6 Considerations Toward Improving Volunteer Management

April 10, 2017       THE NONPROFIT TIMES      

Volunteers are the lifeblood of many organizations. They advocate on behalf of your organization, give talent and resources, fill important gaps, and, in some cases, provide crucial services. With volunteers serving some many important functions, it is all the more important that organizations manage their volunteers properly.

    During their presentation, “Designing an Effective Volunteer Management System,” at the American Society of Association Executives’ Great Ideas Conference in Orlando, Fla., Peggy Hoffman, president of Mariner Management and Marketing LLC; Ann Turner, executive director of the American Association for Laboratory Animal Science; Peter Houstle, CEO of Mariner Management and Marketing LLC; and Kevin Whorton, president of Whorton Marketing & Research discussed how to foster a mutually beneficial volunteer program. Among their recommendations were:

  • Design meaningful work. Think about how the role fits in the big picture, whether it fit the volunteers’ schedule, if it takes advantage of the skills of the volunteers, and whether it is appropriate to give a volunteer or whether it should be a hired job;
  • Strategize recruitment and selection. Figure out whether the role requires a selection criteria and who would make the selection. Decide what would happen if no potential volunteer fits the profile;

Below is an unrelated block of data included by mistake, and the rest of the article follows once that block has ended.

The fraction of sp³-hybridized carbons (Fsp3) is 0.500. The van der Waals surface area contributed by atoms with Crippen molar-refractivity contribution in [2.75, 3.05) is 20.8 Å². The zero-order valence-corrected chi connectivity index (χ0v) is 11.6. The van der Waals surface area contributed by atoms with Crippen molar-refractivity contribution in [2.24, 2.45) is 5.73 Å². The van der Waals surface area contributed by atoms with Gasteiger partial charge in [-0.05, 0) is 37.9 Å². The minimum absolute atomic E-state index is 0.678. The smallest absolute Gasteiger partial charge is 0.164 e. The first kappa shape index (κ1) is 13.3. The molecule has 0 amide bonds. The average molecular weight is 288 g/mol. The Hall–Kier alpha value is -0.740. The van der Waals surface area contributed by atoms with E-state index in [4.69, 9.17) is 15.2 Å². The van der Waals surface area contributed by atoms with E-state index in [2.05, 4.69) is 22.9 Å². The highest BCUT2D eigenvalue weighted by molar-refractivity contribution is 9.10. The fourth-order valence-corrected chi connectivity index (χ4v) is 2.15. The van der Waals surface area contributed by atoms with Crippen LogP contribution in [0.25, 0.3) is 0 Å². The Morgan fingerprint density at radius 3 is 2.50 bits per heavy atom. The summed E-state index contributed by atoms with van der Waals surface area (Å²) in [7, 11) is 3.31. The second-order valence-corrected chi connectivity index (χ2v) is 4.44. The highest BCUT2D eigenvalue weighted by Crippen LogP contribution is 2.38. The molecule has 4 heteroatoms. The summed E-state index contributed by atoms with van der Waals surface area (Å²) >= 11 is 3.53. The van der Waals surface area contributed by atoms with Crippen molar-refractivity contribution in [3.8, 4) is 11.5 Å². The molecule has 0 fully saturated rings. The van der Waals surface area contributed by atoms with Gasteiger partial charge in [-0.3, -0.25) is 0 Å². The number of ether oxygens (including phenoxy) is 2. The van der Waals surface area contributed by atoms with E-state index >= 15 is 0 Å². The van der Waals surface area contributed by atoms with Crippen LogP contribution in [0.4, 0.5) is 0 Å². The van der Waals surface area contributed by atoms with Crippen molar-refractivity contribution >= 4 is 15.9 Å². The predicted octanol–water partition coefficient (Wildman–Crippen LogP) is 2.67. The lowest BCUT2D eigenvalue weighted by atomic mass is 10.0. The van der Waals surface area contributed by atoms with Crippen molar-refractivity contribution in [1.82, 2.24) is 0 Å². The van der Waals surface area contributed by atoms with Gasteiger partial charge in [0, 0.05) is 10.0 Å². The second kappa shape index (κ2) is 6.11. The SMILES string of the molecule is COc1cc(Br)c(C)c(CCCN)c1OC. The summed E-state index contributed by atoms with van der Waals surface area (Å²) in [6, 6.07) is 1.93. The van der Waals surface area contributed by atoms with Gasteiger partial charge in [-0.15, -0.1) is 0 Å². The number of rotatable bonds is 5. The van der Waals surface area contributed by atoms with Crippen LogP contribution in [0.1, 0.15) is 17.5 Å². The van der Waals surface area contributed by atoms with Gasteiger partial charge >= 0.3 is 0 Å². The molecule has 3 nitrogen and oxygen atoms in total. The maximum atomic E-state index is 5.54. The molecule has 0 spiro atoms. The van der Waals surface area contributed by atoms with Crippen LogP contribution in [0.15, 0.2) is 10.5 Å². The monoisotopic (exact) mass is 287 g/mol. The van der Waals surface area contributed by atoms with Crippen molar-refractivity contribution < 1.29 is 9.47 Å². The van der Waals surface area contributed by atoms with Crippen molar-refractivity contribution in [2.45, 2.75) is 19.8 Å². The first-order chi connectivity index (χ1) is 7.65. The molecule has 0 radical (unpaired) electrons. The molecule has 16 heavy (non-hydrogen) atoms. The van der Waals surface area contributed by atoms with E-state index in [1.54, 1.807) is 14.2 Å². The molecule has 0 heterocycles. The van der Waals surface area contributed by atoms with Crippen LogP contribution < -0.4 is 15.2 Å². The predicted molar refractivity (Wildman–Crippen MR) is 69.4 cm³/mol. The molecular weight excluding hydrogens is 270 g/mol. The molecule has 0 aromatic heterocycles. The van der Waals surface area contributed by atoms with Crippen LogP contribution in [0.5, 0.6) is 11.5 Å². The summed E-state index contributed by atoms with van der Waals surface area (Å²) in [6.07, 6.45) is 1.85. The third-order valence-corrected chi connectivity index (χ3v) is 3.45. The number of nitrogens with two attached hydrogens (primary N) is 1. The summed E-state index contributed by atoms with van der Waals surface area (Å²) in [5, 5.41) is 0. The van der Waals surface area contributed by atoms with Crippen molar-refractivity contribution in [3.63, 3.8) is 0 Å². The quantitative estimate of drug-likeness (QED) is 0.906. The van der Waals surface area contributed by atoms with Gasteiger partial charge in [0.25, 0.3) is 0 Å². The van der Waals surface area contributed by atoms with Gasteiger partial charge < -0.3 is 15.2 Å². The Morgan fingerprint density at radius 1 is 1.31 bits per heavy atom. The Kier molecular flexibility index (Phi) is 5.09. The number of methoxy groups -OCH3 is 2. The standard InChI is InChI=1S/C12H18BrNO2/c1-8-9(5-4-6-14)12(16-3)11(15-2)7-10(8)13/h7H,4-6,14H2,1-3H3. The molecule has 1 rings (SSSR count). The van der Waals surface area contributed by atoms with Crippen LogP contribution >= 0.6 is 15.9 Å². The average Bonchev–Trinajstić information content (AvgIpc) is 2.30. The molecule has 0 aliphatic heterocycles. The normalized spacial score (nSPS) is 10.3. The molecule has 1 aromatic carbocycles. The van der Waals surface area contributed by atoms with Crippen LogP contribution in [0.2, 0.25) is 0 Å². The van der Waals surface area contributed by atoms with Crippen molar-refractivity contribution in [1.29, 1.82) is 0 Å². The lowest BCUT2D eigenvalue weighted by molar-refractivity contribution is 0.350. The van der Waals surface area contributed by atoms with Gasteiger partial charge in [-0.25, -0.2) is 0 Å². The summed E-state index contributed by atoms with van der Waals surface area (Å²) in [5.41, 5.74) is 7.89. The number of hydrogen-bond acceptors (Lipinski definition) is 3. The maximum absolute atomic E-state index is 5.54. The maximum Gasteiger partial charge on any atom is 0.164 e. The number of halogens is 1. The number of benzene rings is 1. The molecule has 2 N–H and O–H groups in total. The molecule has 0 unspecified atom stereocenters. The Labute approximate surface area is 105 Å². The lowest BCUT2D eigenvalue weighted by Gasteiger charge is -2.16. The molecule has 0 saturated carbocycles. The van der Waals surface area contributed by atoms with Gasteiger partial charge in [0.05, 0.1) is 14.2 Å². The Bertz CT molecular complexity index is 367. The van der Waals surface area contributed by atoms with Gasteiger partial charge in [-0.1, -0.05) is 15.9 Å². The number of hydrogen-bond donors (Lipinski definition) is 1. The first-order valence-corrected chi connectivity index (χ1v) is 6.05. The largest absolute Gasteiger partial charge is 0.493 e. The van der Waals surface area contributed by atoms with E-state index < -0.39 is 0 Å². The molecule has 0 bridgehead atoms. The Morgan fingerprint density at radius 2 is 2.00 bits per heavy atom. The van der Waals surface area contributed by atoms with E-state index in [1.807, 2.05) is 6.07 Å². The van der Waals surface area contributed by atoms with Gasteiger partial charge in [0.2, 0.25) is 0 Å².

• Determine what sorts or orientation and training are necessary. Consider how steep and long the learning curve might be and what needs to be taught. Figure out how well the system tracks volunteer turnover and brings newcomers up to speed;
  • Decide what sorts of management and mentorship are necessary. Decipher your preferred ratio of volunteers to supervisors, what sorts of training will be given, and how performance issues are to be addressed;
  • Plan how feedback will be delivered. Things to consider include who will assess volunteers, how often, the criteria of the assessments, and how underperformance is addressed; and,
  • Consider how volunteers will be acknowledged for their work. Determine whether it is best to acknowledge volunteers publicly or privately, how personalized to make acknowledgements, and how soon after performance such acknowledgements should take place.
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